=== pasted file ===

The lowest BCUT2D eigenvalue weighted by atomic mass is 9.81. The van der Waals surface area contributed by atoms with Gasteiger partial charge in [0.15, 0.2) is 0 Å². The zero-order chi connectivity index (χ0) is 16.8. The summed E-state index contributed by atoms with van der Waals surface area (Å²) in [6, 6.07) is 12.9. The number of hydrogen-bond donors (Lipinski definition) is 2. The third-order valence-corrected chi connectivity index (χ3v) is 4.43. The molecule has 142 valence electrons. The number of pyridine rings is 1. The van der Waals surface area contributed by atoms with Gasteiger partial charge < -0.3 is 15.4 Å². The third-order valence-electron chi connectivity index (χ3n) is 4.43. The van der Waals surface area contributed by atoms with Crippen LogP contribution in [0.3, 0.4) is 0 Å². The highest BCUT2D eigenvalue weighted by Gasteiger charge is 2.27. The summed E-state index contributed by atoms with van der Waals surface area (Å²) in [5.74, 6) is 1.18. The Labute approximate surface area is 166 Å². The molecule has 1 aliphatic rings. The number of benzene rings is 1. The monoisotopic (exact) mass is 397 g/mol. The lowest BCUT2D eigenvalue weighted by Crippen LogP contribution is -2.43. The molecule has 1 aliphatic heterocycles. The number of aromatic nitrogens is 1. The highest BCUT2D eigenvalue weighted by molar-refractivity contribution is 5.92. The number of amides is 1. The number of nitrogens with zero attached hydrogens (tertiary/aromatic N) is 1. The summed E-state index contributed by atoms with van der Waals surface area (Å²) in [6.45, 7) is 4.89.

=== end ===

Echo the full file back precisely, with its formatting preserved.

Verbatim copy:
The lowest BCUT2D eigenvalue weighted by atomic mass is 9.81. The van der Waals surface area contributed by atoms with Gasteiger partial charge in [0.15, 0.2) is 0 Å². The zero-order chi connectivity index (χ0) is 16.8. The summed E-state index contributed by atoms with van der Waals surface area (Å²) in [6, 6.07) is 12.9. The number of hydrogen-bond donors (Lipinski definition) is 2. The third-order valence-corrected chi connectivity index (χ3v) is 4.43. The molecule has 142 valence electrons. The number of pyridine rings is 1. The van der Waals surface area contributed by atoms with Gasteiger partial charge < -0.3 is 15.4 Å². The third-order valence-electron chi connectivity index (χ3n) is 4.43. The van der Waals surface area contributed by atoms with Crippen LogP contribution in [0.3, 0.4) is 0 Å². The highest BCUT2D eigenvalue weighted by Gasteiger charge is 2.27. The summed E-state index contributed by atoms with van der Waals surface area (Å²) in [5.74, 6) is 1.18. The Labute approximate surface area is 166 Å². The molecule has 1 aliphatic rings. The number of benzene rings is 1. The monoisotopic (exact) mass is 397 g/mol. The lowest BCUT2D eigenvalue weighted by Crippen LogP contribution is -2.43. The molecule has 1 aliphatic heterocycles. The number of aromatic nitrogens is 1. The highest BCUT2D eigenvalue weighted by molar-refractivity contribution is 5.92. The number of amides is 1. The number of nitrogens with zero attached hydrogens (tertiary/aromatic N) is 1. The summed E-state index contributed by atoms with van der Waals surface area (Å²) in [6.45, 7) is 4.89.